It is worth noting that in the above scheme, as it often happens, some of the participants may represent the same legal entity. The standard situation is when the personalization equipment and data preparation complex belong to the Issuer and are located on the Bank’s territory. At the same time, technologically, they are all different participants in the process.
So, data preparation is a key stage of smart card personalization, both literally and figuratively. The hardware and software complex, which includes a cryptographic device, is responsible for its implementation. Let’s take a closer look at the possible (and often required!) its functionality.
At the first stage, the KPD receives data for issuing cards with a magnetic stripe, including information about cardholders. In addition, a certificate of the Issuing Bank’s public key signed with the public key of the payment system is received from the payment system certification body (Visa, MasterCard). Before forming the SDA, the necessary application and issuer parameters are also added to the certificate. The SDA digital signature is calculated using the Issuer’s public key. Further, by diversifying the issuer’s symmetric master key (set of keys) The efficiency generates symmetric keys of the card. Then, if a DDA scheme is provided, non-symmetric card keys are generated and a public key certificate is calculated (for each card). After adding parameters specific to the card, as well as risk parameters set by the issuer, the data is formatted and ready for personalization on the device.
In the course of its work , the Data Preparation Complex operates with the following objects:
• EMV application templates. They include the data necessary for the personalization of the application, the grouping of this data by files and records, data sets for calculating SDA and DDA certificates, the cryptographic data used and how to obtain them.
• Constant values for a number of parameters used. Such values include, for example, bank BIN, country code, currency code.
• Personalized card templates. They include templates of the applications used, as well as groups of constant values used by each application.
• Data preparation task. It includes the card templates used, the data entry script used, and a list of operators allowed to run this task.
The efficiency checks the processed data for the correctness of the format and acceptable values (for example, the month in the date cannot be more than 12, and the day cannot be more than 31).
The following software functionality is a feature of the “full-fledged” Data preparation Complex:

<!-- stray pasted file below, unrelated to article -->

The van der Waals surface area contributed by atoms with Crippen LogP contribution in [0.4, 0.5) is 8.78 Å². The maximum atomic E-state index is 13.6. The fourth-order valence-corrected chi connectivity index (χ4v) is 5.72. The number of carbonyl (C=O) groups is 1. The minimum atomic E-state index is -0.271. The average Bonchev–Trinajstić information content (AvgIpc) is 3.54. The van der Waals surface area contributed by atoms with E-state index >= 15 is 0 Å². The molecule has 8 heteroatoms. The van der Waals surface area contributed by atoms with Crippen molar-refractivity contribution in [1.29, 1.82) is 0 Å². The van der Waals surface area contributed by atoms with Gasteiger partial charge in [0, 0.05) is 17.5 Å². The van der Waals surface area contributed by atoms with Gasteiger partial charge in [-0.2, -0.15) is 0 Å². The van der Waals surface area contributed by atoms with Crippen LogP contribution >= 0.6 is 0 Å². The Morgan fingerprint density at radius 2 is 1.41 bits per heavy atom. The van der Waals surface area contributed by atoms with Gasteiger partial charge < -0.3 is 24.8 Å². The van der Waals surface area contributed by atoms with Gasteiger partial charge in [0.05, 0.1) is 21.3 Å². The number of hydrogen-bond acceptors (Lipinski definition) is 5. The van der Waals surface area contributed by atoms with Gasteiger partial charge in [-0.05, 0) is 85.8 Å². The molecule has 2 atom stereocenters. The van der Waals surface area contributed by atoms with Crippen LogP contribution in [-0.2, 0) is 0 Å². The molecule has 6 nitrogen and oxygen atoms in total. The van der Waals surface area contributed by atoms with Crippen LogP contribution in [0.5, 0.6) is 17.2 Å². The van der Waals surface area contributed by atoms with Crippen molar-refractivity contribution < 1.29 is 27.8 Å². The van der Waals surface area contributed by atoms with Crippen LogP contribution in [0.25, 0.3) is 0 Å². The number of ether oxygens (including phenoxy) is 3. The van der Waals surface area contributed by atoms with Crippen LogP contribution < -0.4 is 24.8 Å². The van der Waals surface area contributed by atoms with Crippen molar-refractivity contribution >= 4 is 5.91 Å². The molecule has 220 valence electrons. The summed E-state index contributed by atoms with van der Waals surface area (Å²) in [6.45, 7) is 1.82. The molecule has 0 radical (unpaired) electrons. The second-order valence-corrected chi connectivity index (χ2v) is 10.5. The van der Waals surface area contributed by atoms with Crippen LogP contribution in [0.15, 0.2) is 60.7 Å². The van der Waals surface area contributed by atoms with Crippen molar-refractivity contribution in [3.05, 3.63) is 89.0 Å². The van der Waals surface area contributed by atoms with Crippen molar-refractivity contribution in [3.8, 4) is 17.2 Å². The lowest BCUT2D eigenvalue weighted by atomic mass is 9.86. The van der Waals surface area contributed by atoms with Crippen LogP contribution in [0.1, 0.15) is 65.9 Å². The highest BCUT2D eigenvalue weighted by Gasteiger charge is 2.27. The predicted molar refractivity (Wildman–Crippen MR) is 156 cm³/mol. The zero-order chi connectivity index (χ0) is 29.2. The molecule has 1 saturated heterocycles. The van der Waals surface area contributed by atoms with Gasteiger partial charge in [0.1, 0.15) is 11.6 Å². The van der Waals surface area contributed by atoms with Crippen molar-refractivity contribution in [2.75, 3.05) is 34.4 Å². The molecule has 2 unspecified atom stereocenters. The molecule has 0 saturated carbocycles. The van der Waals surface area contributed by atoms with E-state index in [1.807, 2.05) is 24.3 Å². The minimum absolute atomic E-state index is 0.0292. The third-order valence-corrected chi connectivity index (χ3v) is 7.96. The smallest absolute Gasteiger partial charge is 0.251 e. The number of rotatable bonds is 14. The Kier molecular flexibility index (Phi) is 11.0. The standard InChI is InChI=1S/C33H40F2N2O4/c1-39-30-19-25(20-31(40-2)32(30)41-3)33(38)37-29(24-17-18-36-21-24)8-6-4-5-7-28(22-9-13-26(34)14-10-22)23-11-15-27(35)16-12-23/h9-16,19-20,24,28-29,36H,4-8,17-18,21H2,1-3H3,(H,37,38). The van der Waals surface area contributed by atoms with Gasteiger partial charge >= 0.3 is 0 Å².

• Interaction with any “Back Office” system;
• Support for a wide range of cryptographic devices used to generate cryptographic data;
• Flexible redistribution of data preparation functions between the “Back Office” system and the efficiency.
• Support for multiple information sources to generate personalized data. This is especially true for the release of multifunctional smart cards, when there are more than one application, and information can come from different sources.
• Support for open Visa and EMV Common Personalization formats,
which are expected to become standard for all personalization systems in the near future.
6. Means of production
Specifics of card issuance are such that most banks prefer to purchase personalized equipment in order to issue cards, practically without resorting to outside help. The main motive for this behavior is the natural reluctance of banks to provide confidential information about customers to third–party companies – personalizing bureaus.
Thus, one of the most important issues is the rational choice of personalized equipment. Below is a brief overview of the most common types of devices of various performance (for personalization bureaus and large banks, for medium and small banks and branch network) and some of their characteristics.
The world leader in the production of card personalization devices is the American company DataCard (about 85% of the global market). The equipment produced by this company prevails in banks in most countries. Exception in this sense, moreover, almost all of our EMV cards are personalized on DataCard equipment (at least 98%).
We will make our review using the example of the equipment of this particular company, highlighting two types of devices – desktop embossers and high-performance conveyor complexes.
Desktop embossers manufactured by Datacard are currently produced in three models – DC150i, DC280P, DC450. Here they are listed in ascending order of performance. All devices can be used to personalize microprocessor cards. To do this, optional modules with a built-in chip reader/writer are installed on them. If the embossers were previously purchased without the intention to produce microprocessor cards, these modules can be installed additionally. The actual performance of the most powerful of the DC450 embossers on international magnetic stripe cards can reach up to 300 cards per hour (which is approximately 12 seconds per card). At the same time, the DC-150i is able to personalize only about a hundred such cards per hour.